Fake CBD oil causes 52 Utahns to fall ill, lawmakers pass bill to crack down on sales, use
Mar 6, 2018, 10:19 PM | Updated: Mar 7, 2018, 6:25 pm
SALT LAKE CITY — Similar to the epidemic of K2 or Spice and use of synthetic marijuana, the sale of synthetic CBD oil has hit the Utah black market.
“It’s buyer beware, you don’t know what you’re getting,” said Roberta Horth, epidemic intelligence service officer with the Utah Department of Health (DOH), and representative for the Centers for Disease Control and Prevention (CDC).
Although the sale of CBD oil, or cannabidiol oil, is illegal on the federal level, during the 2014 Utah legislative session, lawmakers passed a bill allowing Utah residents, or their dependents, being treated for epilepsy, to possess CBD oil, as a means of treatment.
“The only exception is people with intractable seizures that have been diagnosed by their physician, and they have obtained a hemp extract card from the Utah Department of Health,” Horth said.
However, outside of that exception, the Utah DOH, CDC, Department of Drug Enforcement Administration (DEA) and other local and federal agencies have discovered another problem: rogue retailers selling fake CBD oil to recreational consumers.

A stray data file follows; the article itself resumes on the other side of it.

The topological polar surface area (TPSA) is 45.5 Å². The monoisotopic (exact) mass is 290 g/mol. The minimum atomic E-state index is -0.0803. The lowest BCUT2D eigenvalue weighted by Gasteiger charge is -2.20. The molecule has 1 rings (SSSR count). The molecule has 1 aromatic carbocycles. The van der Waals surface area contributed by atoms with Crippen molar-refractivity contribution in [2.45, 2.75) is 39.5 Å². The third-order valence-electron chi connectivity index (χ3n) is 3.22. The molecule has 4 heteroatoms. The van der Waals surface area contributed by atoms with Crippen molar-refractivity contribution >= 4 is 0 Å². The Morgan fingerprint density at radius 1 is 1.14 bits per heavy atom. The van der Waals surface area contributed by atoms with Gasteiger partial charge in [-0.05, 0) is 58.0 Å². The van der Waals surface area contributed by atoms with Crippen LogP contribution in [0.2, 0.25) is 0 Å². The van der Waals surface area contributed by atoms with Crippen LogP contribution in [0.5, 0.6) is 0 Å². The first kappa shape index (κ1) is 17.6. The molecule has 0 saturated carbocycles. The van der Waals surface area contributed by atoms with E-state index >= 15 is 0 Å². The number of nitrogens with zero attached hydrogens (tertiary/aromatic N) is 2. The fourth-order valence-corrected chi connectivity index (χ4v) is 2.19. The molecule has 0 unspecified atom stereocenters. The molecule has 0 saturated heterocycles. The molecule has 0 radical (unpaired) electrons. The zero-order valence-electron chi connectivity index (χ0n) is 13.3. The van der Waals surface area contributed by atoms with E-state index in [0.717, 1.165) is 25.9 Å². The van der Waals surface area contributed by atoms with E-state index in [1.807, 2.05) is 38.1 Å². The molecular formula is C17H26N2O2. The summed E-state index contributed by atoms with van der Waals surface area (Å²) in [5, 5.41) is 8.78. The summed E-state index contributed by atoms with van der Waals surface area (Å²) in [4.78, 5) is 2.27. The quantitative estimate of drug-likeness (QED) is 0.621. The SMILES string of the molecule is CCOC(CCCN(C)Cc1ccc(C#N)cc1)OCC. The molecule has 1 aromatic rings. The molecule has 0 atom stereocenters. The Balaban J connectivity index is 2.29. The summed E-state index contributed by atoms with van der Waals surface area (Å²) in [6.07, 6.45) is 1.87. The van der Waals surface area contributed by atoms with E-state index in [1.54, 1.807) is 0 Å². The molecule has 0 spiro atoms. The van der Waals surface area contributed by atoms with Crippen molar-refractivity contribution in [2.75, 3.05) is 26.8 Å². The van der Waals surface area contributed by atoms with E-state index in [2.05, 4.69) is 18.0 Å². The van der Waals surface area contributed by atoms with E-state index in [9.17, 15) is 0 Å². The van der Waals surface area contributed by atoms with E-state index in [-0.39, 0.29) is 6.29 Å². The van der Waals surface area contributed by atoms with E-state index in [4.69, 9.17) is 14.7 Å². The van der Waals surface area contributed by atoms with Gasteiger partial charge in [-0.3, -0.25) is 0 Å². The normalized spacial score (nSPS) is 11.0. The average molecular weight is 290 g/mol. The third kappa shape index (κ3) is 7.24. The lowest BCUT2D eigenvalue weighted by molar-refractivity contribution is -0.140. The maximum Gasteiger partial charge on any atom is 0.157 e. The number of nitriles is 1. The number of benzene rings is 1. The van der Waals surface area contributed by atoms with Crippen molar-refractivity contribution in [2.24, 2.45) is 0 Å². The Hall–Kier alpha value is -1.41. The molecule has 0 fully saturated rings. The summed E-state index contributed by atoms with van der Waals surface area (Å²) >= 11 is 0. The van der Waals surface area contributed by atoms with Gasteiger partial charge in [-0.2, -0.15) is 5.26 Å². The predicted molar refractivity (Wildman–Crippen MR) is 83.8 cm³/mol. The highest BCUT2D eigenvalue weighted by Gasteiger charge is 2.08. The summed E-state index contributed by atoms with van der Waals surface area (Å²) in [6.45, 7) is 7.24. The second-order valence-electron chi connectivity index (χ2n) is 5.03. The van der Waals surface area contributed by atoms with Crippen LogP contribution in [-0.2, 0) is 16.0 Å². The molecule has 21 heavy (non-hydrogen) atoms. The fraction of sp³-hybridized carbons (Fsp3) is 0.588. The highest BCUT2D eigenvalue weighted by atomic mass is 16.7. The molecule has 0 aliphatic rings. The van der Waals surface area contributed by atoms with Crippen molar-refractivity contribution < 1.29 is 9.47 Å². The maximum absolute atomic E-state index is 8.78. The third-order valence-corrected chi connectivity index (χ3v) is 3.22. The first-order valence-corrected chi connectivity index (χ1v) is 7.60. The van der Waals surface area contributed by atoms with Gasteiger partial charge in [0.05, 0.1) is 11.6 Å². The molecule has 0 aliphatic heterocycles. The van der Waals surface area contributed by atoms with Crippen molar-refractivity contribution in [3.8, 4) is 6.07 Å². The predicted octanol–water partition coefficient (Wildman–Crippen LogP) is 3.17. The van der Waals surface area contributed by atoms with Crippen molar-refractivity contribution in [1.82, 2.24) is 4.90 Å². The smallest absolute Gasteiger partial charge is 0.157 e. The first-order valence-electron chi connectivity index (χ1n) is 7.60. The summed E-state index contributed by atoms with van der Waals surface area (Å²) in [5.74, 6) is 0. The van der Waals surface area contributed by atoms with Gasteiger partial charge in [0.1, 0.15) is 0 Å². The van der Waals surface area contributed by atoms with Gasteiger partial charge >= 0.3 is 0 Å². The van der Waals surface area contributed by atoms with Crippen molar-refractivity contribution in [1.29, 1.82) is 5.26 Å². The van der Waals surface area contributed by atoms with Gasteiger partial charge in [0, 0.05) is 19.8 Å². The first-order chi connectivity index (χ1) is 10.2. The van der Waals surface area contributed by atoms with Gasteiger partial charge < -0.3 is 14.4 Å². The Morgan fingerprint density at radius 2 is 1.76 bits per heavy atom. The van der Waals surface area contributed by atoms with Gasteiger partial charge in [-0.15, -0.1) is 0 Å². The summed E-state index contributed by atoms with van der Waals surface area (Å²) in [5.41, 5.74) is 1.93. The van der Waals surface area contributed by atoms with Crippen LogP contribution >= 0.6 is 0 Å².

“We’re lucky that we haven’t seen any fatalities right now,” Horth said.
From October 2017 to the end of January 2018, Horth said the Utah DOH was notified of a cluster of adverse reactions following use of CBD oil found to contain a synthetic cannabinoid, a substance called “Cumyl butainaca.” It resulted in 52 people reporting being ill and 30 hospitalized, mostly in Salt Lake County.
Utah lawmakers are trying to curb this problem through legislation. Republican Sen.Evan Vickers is the sponsor of Senate Bill 130, or the “Cannabidiol Product Act.” The bill, cycling through the 2018 legislature, would require the State Department of Agriculture to regulate the sale of CBD oil. It would also require regulation at the state level, so authorities could have the ability to discipline and stop any seller currently violating the law by selling CBD oil that is high in THC content, or is “found to be laced with Spice.”
SB130 would also obtain a waiver from the federal DEA, allowing physicians to be able to prescribe CBD oil products of various forms to their patients directly.
Tuesday SB130 passed both the Utah House and Senate and will now move to Governor Gary Herbert’s desk for approval.
The Utah DOH is seeking to determine the impact of this outbreak beyond Utah. If you have identified any similar cases, please contact Roberta Horth at firstname.lastname@example.org or 801-538-9465.